Joe Shisido stars as Hanada- his bewildering cheek implants making him appear as if he has swallowed a couple of sponges, a move that apparently got the actor more lead roles. The actor’s weird physical quirks seem to fit perfectly in with the offbeat edge contained in Branded to Kill. As a lead Shisido puts in a noteworthy effort, coming off as both cool cookie, but also someone prone to human weakness; such as his love for Misako. Mariko Ogwada as wife Mami is a memorable force on screen, unabashed and happy to show some flesh for her art, the actress engages in some unrestrained violent sexual scenes with her co-star Shisido. As a character she is completely without likeability, thus demonstrating the skill of the actress. Annu Mari as the enigmatic Misako also commands a strong on screen presence, her looks not typical to the usual leading ladies featured in stereotypical Yakuza features. Mari’s character takes on the presence of a femme fatale from a classically styled noir- albeit with some more out there elements like her macabre fascination with death- as opposed to traditionally styled love interest. Mari never once falters in her portrayal and makes for a character with an extremely mesmerising aura. Koji Nanbara as Killer Number One adds some action into the mix, and also some bizarre black comedy scenes that arrive later on.
Arrow Films deliver a beautiful transfer onto blu-ray in 1080p high definition- this was provided from the Criterion Collection. Although the restoration notes specify this transfer- taken from a fine- grain master positive- was processed using DNR to remove a large number of scratches, dirt and jitters from the print, this is a fine job of restoration which has been treated with respect. All the grain is retained; the film holds a beautiful cinematic look, complete with the original look and feel. The detail is just fantastic, and this reviewer could not spot any evidence of an overhanded approach in cleaning up the source material to deliver this to blu. The film is presented in an aspect ratio of 16:9 – 2.35:1, and it is locked on blu-ray region B- (PAL). Likewise, the audio track has been given a similar treatment, restored to its former glory with the aid of a respectful restoration, leaving no less than solid, distortion free, audio that shows no evidence of age related wear and tear. The release also comes with the benefit of newly translated English subtitles and is presented with its original Japanese audio. The combo pack also contains a standard definition DVD of the feature.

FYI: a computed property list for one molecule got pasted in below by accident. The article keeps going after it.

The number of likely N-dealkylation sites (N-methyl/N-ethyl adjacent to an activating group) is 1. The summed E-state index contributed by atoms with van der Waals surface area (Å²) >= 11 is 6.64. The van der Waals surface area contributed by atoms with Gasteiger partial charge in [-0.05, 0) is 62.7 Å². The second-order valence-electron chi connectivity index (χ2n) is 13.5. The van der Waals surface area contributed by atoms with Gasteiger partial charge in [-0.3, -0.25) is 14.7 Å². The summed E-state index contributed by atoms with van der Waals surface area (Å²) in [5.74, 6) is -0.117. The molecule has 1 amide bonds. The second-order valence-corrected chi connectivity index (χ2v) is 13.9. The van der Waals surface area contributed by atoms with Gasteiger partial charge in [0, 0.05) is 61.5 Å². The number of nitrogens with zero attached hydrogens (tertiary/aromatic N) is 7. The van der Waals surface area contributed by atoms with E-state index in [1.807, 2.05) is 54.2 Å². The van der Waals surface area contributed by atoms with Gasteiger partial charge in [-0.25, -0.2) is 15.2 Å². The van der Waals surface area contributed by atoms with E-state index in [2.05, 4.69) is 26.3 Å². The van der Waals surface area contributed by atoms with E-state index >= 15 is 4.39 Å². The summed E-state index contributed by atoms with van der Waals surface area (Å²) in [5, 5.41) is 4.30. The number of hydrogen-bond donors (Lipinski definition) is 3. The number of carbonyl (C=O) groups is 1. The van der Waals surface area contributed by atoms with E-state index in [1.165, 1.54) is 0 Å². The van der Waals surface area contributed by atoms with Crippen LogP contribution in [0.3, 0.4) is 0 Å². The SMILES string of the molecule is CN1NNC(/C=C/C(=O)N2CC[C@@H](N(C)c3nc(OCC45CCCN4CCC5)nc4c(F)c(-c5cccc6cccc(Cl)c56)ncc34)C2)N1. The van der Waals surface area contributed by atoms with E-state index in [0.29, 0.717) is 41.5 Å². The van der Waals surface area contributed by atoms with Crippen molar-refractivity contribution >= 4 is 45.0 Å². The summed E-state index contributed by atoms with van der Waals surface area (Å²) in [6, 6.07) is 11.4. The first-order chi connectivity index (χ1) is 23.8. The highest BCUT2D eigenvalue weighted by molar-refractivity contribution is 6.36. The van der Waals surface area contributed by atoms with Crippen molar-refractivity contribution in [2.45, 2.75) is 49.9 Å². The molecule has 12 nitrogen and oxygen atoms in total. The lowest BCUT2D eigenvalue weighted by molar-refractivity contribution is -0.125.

Although this is a fantastic transfer, the extras on offer here really are the icing on the cake. There are interviews with director Seijun Suzuki, an interview with lead actor Jo Shishido, and original trailers. The release comes with a gorgeous illustrated booklet, with writing from Japanese cinema expert Jasper Sharp, original film stills, and some eye popping newly commission artwork by Ian MacEwan ( the artist also provided the exclusive reversible sleeve artwork for this release). Finally, the cherry on the top, featured here is an entire full-length feature- screenwriter Atsushi Yamatoya’s reworking of Branded to Kill- Trap of Lust (1973) (a Roman Porno reimagining, which has a great sleazy seventies vibe).
Out now, check the Arrow Films Official page here for details.